School waste study

School cafeteriaHow much waste is generated by Minnesota schools? How much of this could be recycled? To help answer these questions, the MPCA partnered with Hennepin County and the city of Minneapolis to take a closer look at what schools throw away.


Six schools (two elementary, two middle, and two high schools) participated in the study. The six schools represented both urban and suburban areas. These schools were chosen in part because the waste generated by them was likely to be similar to other public schools statewide

Garbage, recycling, and organic materials from the six schools were collected for two days and identified by school, waste stream, and the day it was generated. Collected waste was then sorted into 19 material categories. This allowed analysis of total waste generation and composition, as well as contamination of recycling and organics composting, and capture rates for recycling and composting programs at all of the schools.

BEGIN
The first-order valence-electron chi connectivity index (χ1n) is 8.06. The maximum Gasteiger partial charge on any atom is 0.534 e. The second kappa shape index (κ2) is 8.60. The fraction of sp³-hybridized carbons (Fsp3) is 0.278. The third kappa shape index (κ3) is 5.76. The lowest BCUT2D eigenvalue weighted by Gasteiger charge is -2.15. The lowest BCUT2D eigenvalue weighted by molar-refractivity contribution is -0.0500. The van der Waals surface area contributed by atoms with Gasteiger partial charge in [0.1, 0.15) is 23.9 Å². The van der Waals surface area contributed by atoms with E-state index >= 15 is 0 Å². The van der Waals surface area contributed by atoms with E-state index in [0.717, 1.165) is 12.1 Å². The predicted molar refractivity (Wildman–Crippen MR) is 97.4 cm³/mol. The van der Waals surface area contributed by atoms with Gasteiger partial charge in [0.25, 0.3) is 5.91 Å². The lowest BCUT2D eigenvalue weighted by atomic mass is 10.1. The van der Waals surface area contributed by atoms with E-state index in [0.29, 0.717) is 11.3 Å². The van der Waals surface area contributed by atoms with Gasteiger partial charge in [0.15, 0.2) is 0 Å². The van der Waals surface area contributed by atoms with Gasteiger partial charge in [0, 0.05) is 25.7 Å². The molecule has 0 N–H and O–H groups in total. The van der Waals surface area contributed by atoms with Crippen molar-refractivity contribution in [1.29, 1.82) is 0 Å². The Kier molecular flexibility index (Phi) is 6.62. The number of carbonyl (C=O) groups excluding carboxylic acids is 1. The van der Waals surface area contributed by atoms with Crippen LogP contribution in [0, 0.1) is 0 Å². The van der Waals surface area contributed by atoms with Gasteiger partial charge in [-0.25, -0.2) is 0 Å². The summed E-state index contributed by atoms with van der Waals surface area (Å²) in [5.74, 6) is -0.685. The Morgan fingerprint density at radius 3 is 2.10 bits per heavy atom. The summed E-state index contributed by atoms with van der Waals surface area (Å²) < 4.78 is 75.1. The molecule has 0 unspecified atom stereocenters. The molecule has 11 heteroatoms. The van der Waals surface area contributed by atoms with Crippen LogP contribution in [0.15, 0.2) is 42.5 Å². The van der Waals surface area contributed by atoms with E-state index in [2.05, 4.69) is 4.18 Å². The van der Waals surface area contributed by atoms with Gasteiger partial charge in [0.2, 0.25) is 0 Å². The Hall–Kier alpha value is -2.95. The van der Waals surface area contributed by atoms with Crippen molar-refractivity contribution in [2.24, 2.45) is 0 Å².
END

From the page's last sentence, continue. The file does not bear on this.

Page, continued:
Key findings

See the full report:

 Key findings from the study:

  • Over 78% of school waste could be diverted from the trash to organics composting and container/paper recycling collection programs.
  • 50% of school waste could be managed via organics composting programs that accept food waste, liquids, and nonrecyclable paper.
  • The single-most common material generated by schools was food waste—23.9% of the total waste generated.
  • Recyclable paper (cardboard, white office paper, and mixed paper) accounted for 23.5% of the total waste generated by schools.
  • The schools had an average per capita total waste generation of just over half a pound per day.
  • By extrapolation, this means Minnesota K-12 public schools generate an estimated 483,520 pounds of waste per day.